Bluetooth and NFC are two wireless standards that have been around for more than a decade now. However, they each have their own unique advantages, which means that it’s important to know what they are and how they differ from one another.
What is Bluetooth?
Bluetooth allows data to be exchanged between two or more devices over a short distance. It uses a short-range wireless technology communication standard. Bluetooth mainly works between the 2.4GHz to 2.4835GHz frequency band. It can be divided into 80 individual communication channels. It can upload data packets in any of the 79 designated communication channels.
In 1998, Bluetooth version 1.0 was officially launched to the public, and its maximum transmission speed was only 723.1Kbit/s. Its farthest transmission distance was 10 meters. The early version of Bluetooth 1.0 had many problems but has become a more widespread technical standard. It is suitable for most smart electronic devices. People can initially have these smart devices paired with mobile phones and headphones. It was later developed to pair heart monitors with other medical devices. It allows for simultaneous data processing as well as voice transmission. It allows users to share voice, music, photos, and other information between paired devices.
As the technology continues to evolve, the Bluetooth standard has grown steadily. Bluetooth technology has been in development for over 23 years. It has been upgraded from the original version 1.0 to the latest version, Bluetooth 5.3, which will be released in July 2021. each new release means that features, modes, power options, and communication topologies may have been added or updated.
What is NFC?
NFC is short for Near Field Communication, a subset of RFID. It is a technology that evolved from integrating RFID and interconnection technology. It enables identification with compatible devices over short distances. The NFC chip can achieve more functions when it is built into the smartphone. The smartphone is capable of making small payments. It is also able to read information from other NFC devices or tags.
Bluetooth vs NFC
The biggest difference between Bluetooth and NFC is the maximum range they can each cover. However, they both use short-range wireless communication technology. They differ in transmission and reception capabilities.
The transmission range of NFC is about 4 cm, while Bluetooth is up to 10 meters. There is a huge difference between them. Using Bluetooth as a data transmission device allows you to make transactions at relatively long distances. On the other hand, NFC will only work properly at very close distances. In terms of transmission range, it is clear that Bluetooth vs NFC is the winner.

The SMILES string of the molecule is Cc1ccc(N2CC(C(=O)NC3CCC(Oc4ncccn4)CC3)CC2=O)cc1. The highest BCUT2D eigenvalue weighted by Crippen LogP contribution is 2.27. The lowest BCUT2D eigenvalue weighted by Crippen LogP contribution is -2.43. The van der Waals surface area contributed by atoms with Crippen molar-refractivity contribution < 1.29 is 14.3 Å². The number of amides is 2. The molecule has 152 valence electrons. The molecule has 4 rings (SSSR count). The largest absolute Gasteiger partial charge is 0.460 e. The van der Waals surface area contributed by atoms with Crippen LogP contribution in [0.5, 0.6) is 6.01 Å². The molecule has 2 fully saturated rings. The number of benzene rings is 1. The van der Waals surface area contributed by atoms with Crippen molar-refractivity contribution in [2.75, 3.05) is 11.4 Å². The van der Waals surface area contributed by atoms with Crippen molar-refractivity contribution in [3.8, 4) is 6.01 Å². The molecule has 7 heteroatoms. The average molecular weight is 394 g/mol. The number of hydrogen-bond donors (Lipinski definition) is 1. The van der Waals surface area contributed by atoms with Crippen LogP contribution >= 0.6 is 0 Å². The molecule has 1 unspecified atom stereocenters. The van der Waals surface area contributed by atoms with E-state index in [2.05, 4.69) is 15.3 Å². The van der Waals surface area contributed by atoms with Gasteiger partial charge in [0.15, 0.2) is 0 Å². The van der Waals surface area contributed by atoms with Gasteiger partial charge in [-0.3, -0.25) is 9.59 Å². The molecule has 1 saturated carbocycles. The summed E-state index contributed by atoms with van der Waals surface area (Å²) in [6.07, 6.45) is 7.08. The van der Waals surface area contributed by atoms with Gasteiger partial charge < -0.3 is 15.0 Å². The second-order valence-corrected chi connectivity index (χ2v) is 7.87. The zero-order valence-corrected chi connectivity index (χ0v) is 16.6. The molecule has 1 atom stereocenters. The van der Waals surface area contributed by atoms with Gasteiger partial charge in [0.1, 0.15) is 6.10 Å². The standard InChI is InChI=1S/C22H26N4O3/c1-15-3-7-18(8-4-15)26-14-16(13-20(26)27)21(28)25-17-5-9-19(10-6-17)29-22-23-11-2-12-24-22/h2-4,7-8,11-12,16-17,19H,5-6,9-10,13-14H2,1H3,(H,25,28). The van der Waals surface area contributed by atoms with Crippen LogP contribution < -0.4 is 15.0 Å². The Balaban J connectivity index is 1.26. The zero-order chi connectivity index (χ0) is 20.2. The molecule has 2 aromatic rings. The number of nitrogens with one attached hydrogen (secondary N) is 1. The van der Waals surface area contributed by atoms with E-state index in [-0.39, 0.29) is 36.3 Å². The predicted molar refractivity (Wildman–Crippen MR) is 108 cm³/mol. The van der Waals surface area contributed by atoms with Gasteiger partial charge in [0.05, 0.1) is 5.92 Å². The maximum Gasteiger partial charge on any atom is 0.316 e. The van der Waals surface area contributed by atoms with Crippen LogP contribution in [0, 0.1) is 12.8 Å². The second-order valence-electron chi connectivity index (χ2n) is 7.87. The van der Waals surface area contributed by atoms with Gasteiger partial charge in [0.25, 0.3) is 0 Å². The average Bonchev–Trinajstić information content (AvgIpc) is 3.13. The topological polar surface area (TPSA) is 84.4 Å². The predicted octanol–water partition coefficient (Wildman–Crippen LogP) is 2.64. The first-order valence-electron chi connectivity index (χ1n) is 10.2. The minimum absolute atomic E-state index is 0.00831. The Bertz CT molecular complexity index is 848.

NFC uses a close-range and low-power communication technology. Its data transfer capability is relatively weak and has a low transmission speed. NFC’s transmission speed is much lower than other wireless technologies, at 400Kbit/s. But since it is mostly used for specific applications, such as contactless payments. It is fast enough to cope today.
Bluetooth can transmit data over a much larger range, meaning it needs more power than NFC. It has a high data transfer speed of over 2 Mbit/s. It is ideal for those who need to handle some relatively large data. People use Bluetooth for data transfer, such as music, images, videos, etc.
NFC connectivity is easy to use without any authentication. By manually turning on the NFC function and approaching other NFC-enabled devices. The data transfer happens instantly.
Bluetooth, however, requires a specific sequential procedure to transfer data with other devices. Usually, the Bluetooth connection requires entering a PIN code and some other configuration settings. It takes more time for the user to pair.
We mentioned earlier that the transmission distance of NFC is very short, which means that it has a higher level of security. It doesn’t have any security measures, including authentication or other verifications. But it requires two devices to be close to communicating, making it difficult for hackers to intercept data in transit. Unless the hacker is right in front of you to intercept it, he shouldn’t be that stupid. It is ideal for most payments and other sensitive/private data transactions.
Bluetooth transmissions are subject to PIN authentication and other security features. But Bluetooth transmission still has major security issues. It is also vulnerable to hacking. The reason is that its transmission range is too large, which allows hackers to find opportunities to exploit it. Hackers can intercept the data you are transmitting from a very long distance.